Drivers in Seattle, Washington State, are notorious for their inability to obtain insurance. Despite the possibility of a $550 fine, the Insurance Information Institute estimates that 15.1% of Washington drivers are uninsured. That’s a lot worse than the national average of 12 percent, and it puts Washington in tenth place in the country. You may consider adding the following specific coverages to your insurance or hiring the Seattle personal injury attorney to protect yourself from uninsured drivers.
However, in the meantime, these are some things you can look into your insurance.
Personal Injury Insurance
Regardless of who is at fault, Personal Injury Protection (PIP) coverage compensates for your medical bills and lost wages due to a motor vehicle accident. As a result, even if the other driver is uninsured or the accident was your fault, you will be compensated for at least $10,500 in medical expenditures (you may pay for higher coverage, which is normally $30,000). Most private insurance is inferior to this medical insurance. There are no co-pays or deductibles. You can see any physician you like, and there are no restrictions on visits (such as chiropractic or physical therapy sessions). Personal injury protection is a fantastic deal and comes highly recommended.
Coverage for uninsured and underinsured motorists
When a person is harmed by another driver who does not have enough insurance to cover their damages, uninsured and underinsured (UIM) motorist coverage offers compensation to the injured party. For example, suppose the at-fault motorist does not have insurance or has insufficient coverage. In that case, your own insurance company fills in for the at-fault driver to compensate the injured party.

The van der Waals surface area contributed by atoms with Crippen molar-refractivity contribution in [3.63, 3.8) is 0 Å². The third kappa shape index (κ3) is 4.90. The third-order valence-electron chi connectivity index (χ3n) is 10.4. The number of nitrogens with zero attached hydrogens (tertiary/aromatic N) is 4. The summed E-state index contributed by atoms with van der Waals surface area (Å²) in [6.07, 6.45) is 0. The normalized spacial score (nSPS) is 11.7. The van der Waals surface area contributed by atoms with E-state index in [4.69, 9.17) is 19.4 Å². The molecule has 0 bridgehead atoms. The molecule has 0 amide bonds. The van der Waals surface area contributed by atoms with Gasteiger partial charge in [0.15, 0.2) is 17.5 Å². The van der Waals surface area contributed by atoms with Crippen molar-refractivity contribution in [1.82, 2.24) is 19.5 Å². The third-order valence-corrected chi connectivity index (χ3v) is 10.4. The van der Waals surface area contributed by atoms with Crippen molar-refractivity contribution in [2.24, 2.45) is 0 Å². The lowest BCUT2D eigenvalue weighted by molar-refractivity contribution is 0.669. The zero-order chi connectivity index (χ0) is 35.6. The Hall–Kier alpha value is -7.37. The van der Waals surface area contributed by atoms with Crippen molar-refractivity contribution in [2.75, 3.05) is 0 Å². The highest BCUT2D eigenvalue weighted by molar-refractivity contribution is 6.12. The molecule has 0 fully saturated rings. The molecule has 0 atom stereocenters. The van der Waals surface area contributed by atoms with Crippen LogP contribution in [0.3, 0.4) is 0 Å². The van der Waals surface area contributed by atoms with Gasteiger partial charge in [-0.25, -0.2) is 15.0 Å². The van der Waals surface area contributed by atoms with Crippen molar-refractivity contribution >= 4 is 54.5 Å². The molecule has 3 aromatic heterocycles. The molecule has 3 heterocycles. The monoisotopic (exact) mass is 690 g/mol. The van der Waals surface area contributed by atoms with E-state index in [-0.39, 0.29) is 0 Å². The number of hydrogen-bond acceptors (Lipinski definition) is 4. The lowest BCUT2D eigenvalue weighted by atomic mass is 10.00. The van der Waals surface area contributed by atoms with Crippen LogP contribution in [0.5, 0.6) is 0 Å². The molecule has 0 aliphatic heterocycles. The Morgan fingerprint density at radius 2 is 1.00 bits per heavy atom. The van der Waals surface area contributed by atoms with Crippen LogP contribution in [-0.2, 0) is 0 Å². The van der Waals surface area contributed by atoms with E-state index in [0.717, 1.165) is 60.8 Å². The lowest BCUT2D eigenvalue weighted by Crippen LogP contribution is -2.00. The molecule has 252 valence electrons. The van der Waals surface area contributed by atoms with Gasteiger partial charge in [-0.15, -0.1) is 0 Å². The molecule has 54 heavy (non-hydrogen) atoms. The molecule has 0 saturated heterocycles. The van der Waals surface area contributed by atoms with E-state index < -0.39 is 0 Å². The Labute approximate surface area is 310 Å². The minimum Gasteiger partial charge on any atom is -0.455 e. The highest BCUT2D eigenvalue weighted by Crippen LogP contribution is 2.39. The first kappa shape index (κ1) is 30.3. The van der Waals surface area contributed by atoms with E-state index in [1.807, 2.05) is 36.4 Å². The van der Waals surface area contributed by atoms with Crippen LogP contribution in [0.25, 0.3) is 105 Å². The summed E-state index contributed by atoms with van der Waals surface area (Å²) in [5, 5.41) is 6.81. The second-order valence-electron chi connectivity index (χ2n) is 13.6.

And in the end, don’t blame yourself
Accept no responsibility for the accident, even if it is just half responsibility. If you accept even partial responsibility for the accident, even if unintentionally, you may be liable for a portion of the damages. That means your insurance may be required to cover the other driver’s car and injuries as well as your own. Avoid making any statements that may be seen as an admission of guilt for the accident and your injuries; the other motorist can use even seemingly benign remarks like “I’m so sorry this occurred” against you if taken out of context. Respond truthfully to any police queries, but avoid going into unnecessary detail or making any potentially incriminating remarks.